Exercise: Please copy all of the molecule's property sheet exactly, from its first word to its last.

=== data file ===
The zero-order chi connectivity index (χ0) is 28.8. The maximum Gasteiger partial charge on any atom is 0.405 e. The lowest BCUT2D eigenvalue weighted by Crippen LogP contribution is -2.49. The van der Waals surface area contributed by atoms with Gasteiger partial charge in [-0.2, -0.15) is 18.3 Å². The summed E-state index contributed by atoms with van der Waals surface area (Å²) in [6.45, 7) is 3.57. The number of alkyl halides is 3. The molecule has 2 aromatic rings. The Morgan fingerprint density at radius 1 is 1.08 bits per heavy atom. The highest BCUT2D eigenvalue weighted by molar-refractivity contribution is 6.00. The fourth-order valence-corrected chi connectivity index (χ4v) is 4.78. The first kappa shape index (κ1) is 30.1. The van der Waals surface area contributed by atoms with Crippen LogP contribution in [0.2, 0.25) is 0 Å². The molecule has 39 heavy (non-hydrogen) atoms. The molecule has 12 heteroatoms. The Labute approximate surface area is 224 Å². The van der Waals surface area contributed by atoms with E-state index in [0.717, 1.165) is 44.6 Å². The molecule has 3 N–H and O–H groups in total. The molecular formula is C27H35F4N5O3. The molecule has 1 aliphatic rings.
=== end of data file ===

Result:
The zero-order chi connectivity index (χ0) is 28.8. The maximum Gasteiger partial charge on any atom is 0.405 e. The lowest BCUT2D eigenvalue weighted by Crippen LogP contribution is -2.49. The van der Waals surface area contributed by atoms with Gasteiger partial charge in [-0.2, -0.15) is 18.3 Å². The summed E-state index contributed by atoms with van der Waals surface area (Å²) in [6.45, 7) is 3.57. The number of alkyl halides is 3. The molecule has 2 aromatic rings. The Morgan fingerprint density at radius 1 is 1.08 bits per heavy atom. The highest BCUT2D eigenvalue weighted by molar-refractivity contribution is 6.00. The fourth-order valence-corrected chi connectivity index (χ4v) is 4.78. The first kappa shape index (κ1) is 30.1. The van der Waals surface area contributed by atoms with Crippen LogP contribution in [0.2, 0.25) is 0 Å². The molecule has 39 heavy (non-hydrogen) atoms. The molecule has 12 heteroatoms. The Labute approximate surface area is 224 Å². The van der Waals surface area contributed by atoms with E-state index in [0.717, 1.165) is 44.6 Å². The molecule has 3 N–H and O–H groups in total. The molecular formula is C27H35F4N5O3. The molecule has 1 aliphatic rings.